|Stones! And the Old Ways are by no means past...|
This six part BBC series, made partly in conjunction with BBC America, is certainly one of the most ambitious and successful examples of folk horror. It was created by Ashley Pharaoh, whose previous achievements include Ashes to Ashes and Life on Mars.
Ingredients are as follows:
Attractive cast, with two eye-candy leads and a ton of old-school Brit supporting talent, including excellent child actors.
Visually beautiful - this is Hardy's Wessex turned even more dangerous and cruel than the man himself imagined it, an English landscape replete with beauty, pregnant with death. At its best TLATD looks like a wonderful arty Euro-film without ever becoming one. All credit to the hard-working team who must have slaved round the clock for some of these brief scenes.
Interesting plotting keeps your attention, with nothing simply shoved in there for effect. Characters behave as they would, and are not cardboard cutouts. Thus the local vicar, played by the brilliant Nicholas Woodeson, lets his teenage daughter Harriet read Darwin and Ibsen. He is outraged by the suggestion that ghosts and such might have real existence. This is the 19th century!
|'She's brought fancy London ways and a bloody big traction engine, so she 'as'|
Historical conflicts, essential to folk horror. Here comes Nathan Appleby (Colin Morgan) and his lovely young wife Charlotte (Charlotte Spencer), inheriting the run-down family estate of Shepzoy in Somerset in 1894. The 'new master' has modern notions and worked as a psychiatrist in London. His wife is into photography and is about as liberated as you can get in the age of the compulsory side-saddle. Nathan thinks a spur of the railway might help Shepzoy flourish again. Here comes the traction engine...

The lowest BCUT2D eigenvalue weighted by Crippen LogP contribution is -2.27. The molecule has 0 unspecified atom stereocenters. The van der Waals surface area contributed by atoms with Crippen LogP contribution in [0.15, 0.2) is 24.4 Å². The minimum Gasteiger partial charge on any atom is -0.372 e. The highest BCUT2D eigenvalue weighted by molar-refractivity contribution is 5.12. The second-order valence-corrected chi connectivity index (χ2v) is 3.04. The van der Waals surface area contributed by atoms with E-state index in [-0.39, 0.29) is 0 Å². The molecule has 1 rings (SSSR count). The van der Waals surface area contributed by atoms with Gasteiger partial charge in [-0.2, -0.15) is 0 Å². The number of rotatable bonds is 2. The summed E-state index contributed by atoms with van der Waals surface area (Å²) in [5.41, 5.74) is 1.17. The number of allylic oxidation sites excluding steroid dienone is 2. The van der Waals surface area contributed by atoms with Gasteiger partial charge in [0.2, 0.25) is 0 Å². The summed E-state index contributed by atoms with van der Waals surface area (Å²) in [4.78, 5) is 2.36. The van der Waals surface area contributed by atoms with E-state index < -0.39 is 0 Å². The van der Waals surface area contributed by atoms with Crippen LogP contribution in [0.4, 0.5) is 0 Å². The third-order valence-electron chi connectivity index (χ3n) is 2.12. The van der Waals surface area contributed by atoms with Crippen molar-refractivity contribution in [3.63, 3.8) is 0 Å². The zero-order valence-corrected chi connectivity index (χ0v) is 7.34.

Moments of supernatural horror. The first episode hits the ground running when Harriet Denning is seemingly possessed by an evil spirit and does (or attempts) some truly disturbing things. Weirdness reaches levels that are just high enough to be credible. And in the very first episode there is a glimpse of something in the sky that throws the whole set-up into question.
Music. The soundtrack, by The Insects, offers a modern folk-rocky take on some traditional ballads. I'm no expert but I think the music fits the visuals perfectly. The theme is 'This One Night', a version of 'This Aye Nicht'.
|'Excorcism? You trippin', bro!'|
Humour. Not a huge amount, but there are llamas at one point. I fell about laughing at what I assume was a reference to Monty Python and the Holy Grail.
Story arc. The 'real' story happens in more than one time, you come to suspect. There is a woman in red with a 'book of light' who seemingly haunts the Appleby house. But things are thrown into doubt by visions of Cromwellian troopers, a wise woman 'swum' as a witch, and many other folk horror ingredients.
It was quite a ride. And, as the final scene reveals, it's not by any means over yet.
British television at its best. Recommended.